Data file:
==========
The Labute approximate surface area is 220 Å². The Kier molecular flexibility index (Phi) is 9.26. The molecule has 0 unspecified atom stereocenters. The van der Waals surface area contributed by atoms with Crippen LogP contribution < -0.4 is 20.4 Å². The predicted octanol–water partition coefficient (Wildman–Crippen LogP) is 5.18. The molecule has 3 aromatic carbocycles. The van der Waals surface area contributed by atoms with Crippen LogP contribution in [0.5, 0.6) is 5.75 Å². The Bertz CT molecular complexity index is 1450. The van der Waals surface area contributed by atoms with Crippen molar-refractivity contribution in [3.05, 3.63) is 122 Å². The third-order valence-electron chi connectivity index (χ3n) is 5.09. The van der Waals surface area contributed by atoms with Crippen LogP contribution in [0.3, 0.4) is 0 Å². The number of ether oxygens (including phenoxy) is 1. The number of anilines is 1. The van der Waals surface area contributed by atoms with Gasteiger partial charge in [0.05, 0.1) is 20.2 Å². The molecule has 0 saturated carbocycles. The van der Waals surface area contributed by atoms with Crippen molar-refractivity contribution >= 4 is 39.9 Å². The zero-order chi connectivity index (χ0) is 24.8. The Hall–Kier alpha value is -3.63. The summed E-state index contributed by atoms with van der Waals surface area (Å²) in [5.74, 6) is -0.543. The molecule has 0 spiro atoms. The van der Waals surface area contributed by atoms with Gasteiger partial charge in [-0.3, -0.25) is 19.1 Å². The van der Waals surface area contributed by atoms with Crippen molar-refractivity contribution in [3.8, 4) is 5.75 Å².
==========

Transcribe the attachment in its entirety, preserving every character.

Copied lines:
The Labute approximate surface area is 220 Å². The Kier molecular flexibility index (Phi) is 9.26. The molecule has 0 unspecified atom stereocenters. The van der Waals surface area contributed by atoms with Crippen LogP contribution < -0.4 is 20.4 Å². The predicted octanol–water partition coefficient (Wildman–Crippen LogP) is 5.18. The molecule has 3 aromatic carbocycles. The van der Waals surface area contributed by atoms with Crippen LogP contribution in [0.5, 0.6) is 5.75 Å². The Bertz CT molecular complexity index is 1450. The van der Waals surface area contributed by atoms with Crippen molar-refractivity contribution in [3.05, 3.63) is 122 Å². The third-order valence-electron chi connectivity index (χ3n) is 5.09. The van der Waals surface area contributed by atoms with Crippen LogP contribution in [0.3, 0.4) is 0 Å². The number of ether oxygens (including phenoxy) is 1. The number of anilines is 1. The van der Waals surface area contributed by atoms with Gasteiger partial charge in [0.05, 0.1) is 20.2 Å². The molecule has 0 saturated carbocycles. The van der Waals surface area contributed by atoms with Crippen molar-refractivity contribution >= 4 is 39.9 Å². The zero-order chi connectivity index (χ0) is 24.8. The Hall–Kier alpha value is -3.63. The summed E-state index contributed by atoms with van der Waals surface area (Å²) in [5.74, 6) is -0.543. The molecule has 0 spiro atoms. The van der Waals surface area contributed by atoms with Gasteiger partial charge in [-0.3, -0.25) is 19.1 Å². The van der Waals surface area contributed by atoms with Crippen molar-refractivity contribution in [3.8, 4) is 5.75 Å².